Pre-employment testing is the form of testing employed most frequently by United States businesses. Respondents to the Conference Board survey reported, for example, that 92 per cent of the firms with testing programmes conducted pre-employment tests  . Among the respondents of the Bureau of Labor Statistics survey, 85.2 per cent of the establishments with drug - testing programmes tested job applicants,, while 63.5 per cent tested current workers  . Testing programmes are more likely to be located in larger firms. They also are more common in industries such as mining, manufacturing, transportation, utilities and communications.
*Although the Bureau of Labor Statistics survey discovered no statistically significant change in the incidence of drug- testing programmes from 1988 to 1990, this outcome was explained by the lack of change in small businesses employing fewer than 50 people. Among medium-sized establishments (with 50-249 employees) and large-sized establishments (with 250 or more employees), the incidence of drug- testing programmes increased to 26.1 per cent and 45.9 per cent, respectively. Small firms also were more likely to discontinue testing programmes and were less likely to implement new testing programmes between 1988 and 1990  .
A survey of personnel managers in the federally regulated Canadian transportation system found that nearly one fifth of the organizations (19.5 per cent) had drug-testing programmes and 14.5 per cent engaged in alcohol testing. As with United States businesses pre-employment testing was the most common type of programme (present in 80.6 per cent of the organizations with testing). Less than half of the testing organizations (44.4 per cent) conducted periodic testing with medical examinations; one third (36.1 per cent) conducted post-accident tests  .
An ILO review found that one third (18) of 53 surveyed organizations conducted some type of a drug-testing programme  . Testing was more common in North America than in Europe. For-16 of the programmes, testing occurred at pre-employment and following work- related incidents. Only four firms conducted random, tests. Urine tests were the most common testing methods used, occurring in 17 instances. Interviews (6), breath tests (5), blood tests (5) and other measures (5) were employed less often.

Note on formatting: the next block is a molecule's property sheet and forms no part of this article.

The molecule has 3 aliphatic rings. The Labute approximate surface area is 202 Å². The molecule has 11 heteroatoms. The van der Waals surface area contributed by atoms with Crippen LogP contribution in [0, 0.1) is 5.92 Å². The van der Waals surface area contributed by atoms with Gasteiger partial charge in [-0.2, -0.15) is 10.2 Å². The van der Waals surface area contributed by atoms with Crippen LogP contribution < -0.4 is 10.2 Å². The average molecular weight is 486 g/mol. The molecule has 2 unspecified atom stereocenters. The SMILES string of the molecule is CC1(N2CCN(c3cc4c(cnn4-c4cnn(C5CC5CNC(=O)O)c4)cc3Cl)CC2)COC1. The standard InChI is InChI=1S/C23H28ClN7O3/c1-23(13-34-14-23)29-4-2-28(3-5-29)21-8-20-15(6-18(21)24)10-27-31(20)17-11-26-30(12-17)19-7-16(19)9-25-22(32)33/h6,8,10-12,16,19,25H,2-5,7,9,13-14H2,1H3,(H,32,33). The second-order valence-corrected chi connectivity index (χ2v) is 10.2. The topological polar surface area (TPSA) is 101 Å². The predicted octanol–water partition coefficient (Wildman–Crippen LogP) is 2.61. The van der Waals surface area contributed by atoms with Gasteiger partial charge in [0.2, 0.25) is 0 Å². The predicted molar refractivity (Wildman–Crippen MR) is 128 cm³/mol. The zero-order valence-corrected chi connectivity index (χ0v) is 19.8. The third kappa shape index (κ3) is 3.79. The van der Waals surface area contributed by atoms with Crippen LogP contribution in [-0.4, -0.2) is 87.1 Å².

The effectiveness of drug- testing programmes can be assessed in a number of ways, including the following:
Their capacity to identify drug users in the workforce,;
Their deterrent impact,
Their effect on worker morale;
Improvements in productivity;
Decreases in accidents;
Their linkage and relationship with other components of a comprehensive drug-free workplace programme;
Few evaluative studies that respond systematically to these assessment issues have been published. By extrapolating from the current literature, however, some inferences can be drawn.
By comparing studies that report results from the drug testing of current employees and job applicants to the findings of epidemiological surveys, an estimate can be made of the capacity of drug-testing programmes to identify current drug users. In the United States, the 1988 National Household Survey on Drug Abuse estimated that about 8 per cent of full-time employed persons reported that they had used an illicit drug in the past month; 6.8 per cent reported current use of marijuana. Among unemployed individuals the rates were 18.2 per cent and 14.8 per cent, respectively  . Findings from the drug screening of employed persons and job applicants in the United States include the following:
The 1988 Bureau of Labor Statistics survey found that 8.8 per .cent of current employees who were tested had positive test results; and 11.9 per cent of all job applicants who were tested were positive for drug use  ;
Among applicants for the United States Postal Service at Boston, 7.4 per cent tested positive for marijuana; 2.0 per cent tested positive for cocaine; and 2.7 per cent tested positive for other drugs  ;
The SmithKline Beecham Drug Testing Index revealed that in 1991 8.8 per cent of American workers and job applicants tested positive for drugs  ;
The 1992 American Management Association survey reported that in 1991 2.7 per cent of current employees who were tested for drugs tested positive; and 4.6 per cent of the job applicants who were tested did so  .
These findings suggest that drug testing may effectively identify drug users in the workforce. The SmithKline Beecham, Bureau of Labor Statistics and United States Postal Service findings parallel closely those of the National Household Survey. The American Management Association results, however, suggest that drug testing may under-identify drug users in some businesses.*
A possible deterrent effect of drug testing can be assessed by observing decreases in the rate of positive test results over time. Two United States reports offer information on changes in test results over time. SmithKline Beecham plotted a steady decrease in the rate of positive test results between 1987 and 1991.'the overall drug-positive rate for current employees and job applicants was 18.1 per cent, in 1987, 13.6 per cent in 1988, 12.7 per cent in 1989, 11 per cent in 1990 and 8.8 per cent in 1991  . The 1992 American Management Association survey reported